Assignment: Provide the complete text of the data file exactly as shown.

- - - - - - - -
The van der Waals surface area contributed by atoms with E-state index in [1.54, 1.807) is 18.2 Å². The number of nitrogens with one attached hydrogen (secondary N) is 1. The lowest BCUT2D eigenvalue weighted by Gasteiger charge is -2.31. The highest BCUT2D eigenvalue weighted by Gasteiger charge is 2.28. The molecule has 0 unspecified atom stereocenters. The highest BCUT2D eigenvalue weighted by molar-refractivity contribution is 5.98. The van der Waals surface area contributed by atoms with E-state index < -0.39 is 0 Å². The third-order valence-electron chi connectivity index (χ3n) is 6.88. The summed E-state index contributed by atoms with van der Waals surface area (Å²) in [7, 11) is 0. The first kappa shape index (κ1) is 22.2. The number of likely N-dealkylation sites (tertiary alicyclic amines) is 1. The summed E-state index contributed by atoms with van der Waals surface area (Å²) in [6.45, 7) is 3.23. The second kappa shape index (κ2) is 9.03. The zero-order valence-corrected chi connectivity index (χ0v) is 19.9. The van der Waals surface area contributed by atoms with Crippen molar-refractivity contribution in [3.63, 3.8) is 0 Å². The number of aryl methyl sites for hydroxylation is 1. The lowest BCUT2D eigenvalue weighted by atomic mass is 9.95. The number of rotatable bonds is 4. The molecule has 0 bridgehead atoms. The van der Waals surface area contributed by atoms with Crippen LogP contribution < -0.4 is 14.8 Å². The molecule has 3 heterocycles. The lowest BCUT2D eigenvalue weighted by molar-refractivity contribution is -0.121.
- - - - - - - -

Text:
The van der Waals surface area contributed by atoms with E-state index in [1.54, 1.807) is 18.2 Å². The number of nitrogens with one attached hydrogen (secondary N) is 1. The lowest BCUT2D eigenvalue weighted by Gasteiger charge is -2.31. The highest BCUT2D eigenvalue weighted by Gasteiger charge is 2.28. The molecule has 0 unspecified atom stereocenters. The highest BCUT2D eigenvalue weighted by molar-refractivity contribution is 5.98. The van der Waals surface area contributed by atoms with E-state index < -0.39 is 0 Å². The third-order valence-electron chi connectivity index (χ3n) is 6.88. The summed E-state index contributed by atoms with van der Waals surface area (Å²) in [7, 11) is 0. The first kappa shape index (κ1) is 22.2. The number of likely N-dealkylation sites (tertiary alicyclic amines) is 1. The summed E-state index contributed by atoms with van der Waals surface area (Å²) in [6.45, 7) is 3.23. The second kappa shape index (κ2) is 9.03. The zero-order valence-corrected chi connectivity index (χ0v) is 19.9. The van der Waals surface area contributed by atoms with Crippen molar-refractivity contribution in [3.63, 3.8) is 0 Å². The number of aryl methyl sites for hydroxylation is 1. The lowest BCUT2D eigenvalue weighted by atomic mass is 9.95. The number of rotatable bonds is 4. The molecule has 0 bridgehead atoms. The van der Waals surface area contributed by atoms with Crippen LogP contribution < -0.4 is 14.8 Å². The molecule has 3 heterocycles. The lowest BCUT2D eigenvalue weighted by molar-refractivity contribution is -0.121.